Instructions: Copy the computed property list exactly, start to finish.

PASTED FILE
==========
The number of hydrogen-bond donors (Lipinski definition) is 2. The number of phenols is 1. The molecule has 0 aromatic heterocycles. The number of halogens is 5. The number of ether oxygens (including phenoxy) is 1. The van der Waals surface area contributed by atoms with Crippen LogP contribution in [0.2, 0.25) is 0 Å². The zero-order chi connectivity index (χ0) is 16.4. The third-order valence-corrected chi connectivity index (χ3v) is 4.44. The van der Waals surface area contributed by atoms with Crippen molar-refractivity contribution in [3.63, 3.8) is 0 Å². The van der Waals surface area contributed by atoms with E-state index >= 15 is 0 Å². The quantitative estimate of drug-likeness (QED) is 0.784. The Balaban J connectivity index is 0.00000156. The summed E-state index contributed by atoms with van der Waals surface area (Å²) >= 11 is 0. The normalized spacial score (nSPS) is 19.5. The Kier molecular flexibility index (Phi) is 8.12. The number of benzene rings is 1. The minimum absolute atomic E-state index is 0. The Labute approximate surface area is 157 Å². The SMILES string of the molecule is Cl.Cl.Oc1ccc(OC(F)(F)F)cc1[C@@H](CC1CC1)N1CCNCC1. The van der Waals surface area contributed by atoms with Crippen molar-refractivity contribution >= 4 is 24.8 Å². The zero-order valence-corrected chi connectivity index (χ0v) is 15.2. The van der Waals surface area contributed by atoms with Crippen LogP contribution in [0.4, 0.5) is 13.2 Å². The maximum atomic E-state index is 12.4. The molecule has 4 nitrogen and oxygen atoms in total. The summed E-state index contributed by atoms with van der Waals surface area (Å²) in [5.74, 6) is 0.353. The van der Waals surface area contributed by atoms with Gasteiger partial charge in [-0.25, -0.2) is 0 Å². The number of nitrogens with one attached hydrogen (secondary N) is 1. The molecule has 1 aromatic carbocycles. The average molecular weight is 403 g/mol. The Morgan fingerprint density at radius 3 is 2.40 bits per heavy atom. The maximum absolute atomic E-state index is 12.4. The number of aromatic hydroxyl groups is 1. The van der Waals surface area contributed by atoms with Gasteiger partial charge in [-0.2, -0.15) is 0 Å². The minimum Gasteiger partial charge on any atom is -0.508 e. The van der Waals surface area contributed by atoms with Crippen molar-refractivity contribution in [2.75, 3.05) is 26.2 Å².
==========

The number of hydrogen-bond donors (Lipinski definition) is 2. The number of phenols is 1. The molecule has 0 aromatic heterocycles. The number of halogens is 5. The number of ether oxygens (including phenoxy) is 1. The van der Waals surface area contributed by atoms with Crippen LogP contribution in [0.2, 0.25) is 0 Å². The zero-order chi connectivity index (χ0) is 16.4. The third-order valence-corrected chi connectivity index (χ3v) is 4.44. The van der Waals surface area contributed by atoms with Crippen molar-refractivity contribution in [3.63, 3.8) is 0 Å². The van der Waals surface area contributed by atoms with E-state index >= 15 is 0 Å². The quantitative estimate of drug-likeness (QED) is 0.784. The Balaban J connectivity index is 0.00000156. The summed E-state index contributed by atoms with van der Waals surface area (Å²) >= 11 is 0. The normalized spacial score (nSPS) is 19.5. The Kier molecular flexibility index (Phi) is 8.12. The number of benzene rings is 1. The minimum absolute atomic E-state index is 0. The Labute approximate surface area is 157 Å². The SMILES string of the molecule is Cl.Cl.Oc1ccc(OC(F)(F)F)cc1[C@@H](CC1CC1)N1CCNCC1. The van der Waals surface area contributed by atoms with Crippen molar-refractivity contribution >= 4 is 24.8 Å². The zero-order valence-corrected chi connectivity index (χ0v) is 15.2. The van der Waals surface area contributed by atoms with Crippen LogP contribution in [0.4, 0.5) is 13.2 Å². The maximum atomic E-state index is 12.4. The molecule has 4 nitrogen and oxygen atoms in total. The summed E-state index contributed by atoms with van der Waals surface area (Å²) in [5.74, 6) is 0.353. The van der Waals surface area contributed by atoms with Gasteiger partial charge in [-0.25, -0.2) is 0 Å². The number of nitrogens with one attached hydrogen (secondary N) is 1. The molecule has 1 aromatic carbocycles. The average molecular weight is 403 g/mol. The Morgan fingerprint density at radius 3 is 2.40 bits per heavy atom. The maximum absolute atomic E-state index is 12.4. The number of aromatic hydroxyl groups is 1. The van der Waals surface area contributed by atoms with Gasteiger partial charge in [-0.2, -0.15) is 0 Å². The minimum Gasteiger partial charge on any atom is -0.508 e. The van der Waals surface area contributed by atoms with Crippen molar-refractivity contribution in [2.75, 3.05) is 26.2 Å².